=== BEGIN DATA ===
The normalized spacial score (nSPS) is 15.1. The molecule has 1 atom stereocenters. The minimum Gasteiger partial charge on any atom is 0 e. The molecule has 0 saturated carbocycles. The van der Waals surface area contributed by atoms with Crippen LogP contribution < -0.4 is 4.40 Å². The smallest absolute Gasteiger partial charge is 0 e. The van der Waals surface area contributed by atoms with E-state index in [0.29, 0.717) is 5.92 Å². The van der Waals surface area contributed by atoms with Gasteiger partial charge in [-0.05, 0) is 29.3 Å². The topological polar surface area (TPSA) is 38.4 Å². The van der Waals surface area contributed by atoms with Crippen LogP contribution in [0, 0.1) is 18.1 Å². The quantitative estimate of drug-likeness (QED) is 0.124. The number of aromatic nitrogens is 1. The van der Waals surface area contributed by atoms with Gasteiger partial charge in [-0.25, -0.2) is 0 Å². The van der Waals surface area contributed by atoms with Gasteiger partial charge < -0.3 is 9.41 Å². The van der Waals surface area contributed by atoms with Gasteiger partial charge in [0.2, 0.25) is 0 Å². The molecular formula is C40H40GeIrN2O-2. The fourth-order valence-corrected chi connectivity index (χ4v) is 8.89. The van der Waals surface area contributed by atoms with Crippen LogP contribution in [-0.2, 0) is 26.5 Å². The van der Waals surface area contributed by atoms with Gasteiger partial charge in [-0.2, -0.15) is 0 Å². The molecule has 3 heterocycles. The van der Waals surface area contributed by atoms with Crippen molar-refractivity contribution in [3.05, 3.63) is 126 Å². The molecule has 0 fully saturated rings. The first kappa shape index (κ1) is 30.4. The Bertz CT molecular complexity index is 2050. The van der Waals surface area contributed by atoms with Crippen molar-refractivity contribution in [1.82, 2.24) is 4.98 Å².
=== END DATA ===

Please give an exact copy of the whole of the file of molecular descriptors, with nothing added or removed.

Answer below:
The normalized spacial score (nSPS) is 15.1. The molecule has 1 atom stereocenters. The minimum Gasteiger partial charge on any atom is 0 e. The molecule has 0 saturated carbocycles. The van der Waals surface area contributed by atoms with Crippen LogP contribution < -0.4 is 4.40 Å². The smallest absolute Gasteiger partial charge is 0 e. The van der Waals surface area contributed by atoms with E-state index in [0.29, 0.717) is 5.92 Å². The van der Waals surface area contributed by atoms with Gasteiger partial charge in [-0.05, 0) is 29.3 Å². The topological polar surface area (TPSA) is 38.4 Å². The van der Waals surface area contributed by atoms with Crippen LogP contribution in [0, 0.1) is 18.1 Å². The quantitative estimate of drug-likeness (QED) is 0.124. The number of aromatic nitrogens is 1. The van der Waals surface area contributed by atoms with Gasteiger partial charge in [-0.25, -0.2) is 0 Å². The van der Waals surface area contributed by atoms with Gasteiger partial charge < -0.3 is 9.41 Å². The van der Waals surface area contributed by atoms with Gasteiger partial charge in [0.2, 0.25) is 0 Å². The molecular formula is C40H40GeIrN2O-2. The fourth-order valence-corrected chi connectivity index (χ4v) is 8.89. The van der Waals surface area contributed by atoms with Crippen LogP contribution in [-0.2, 0) is 26.5 Å². The van der Waals surface area contributed by atoms with Gasteiger partial charge in [-0.2, -0.15) is 0 Å². The molecule has 3 heterocycles. The van der Waals surface area contributed by atoms with Crippen molar-refractivity contribution in [3.05, 3.63) is 126 Å². The molecule has 0 fully saturated rings. The first kappa shape index (κ1) is 30.4. The Bertz CT molecular complexity index is 2050. The van der Waals surface area contributed by atoms with Crippen molar-refractivity contribution in [1.82, 2.24) is 4.98 Å².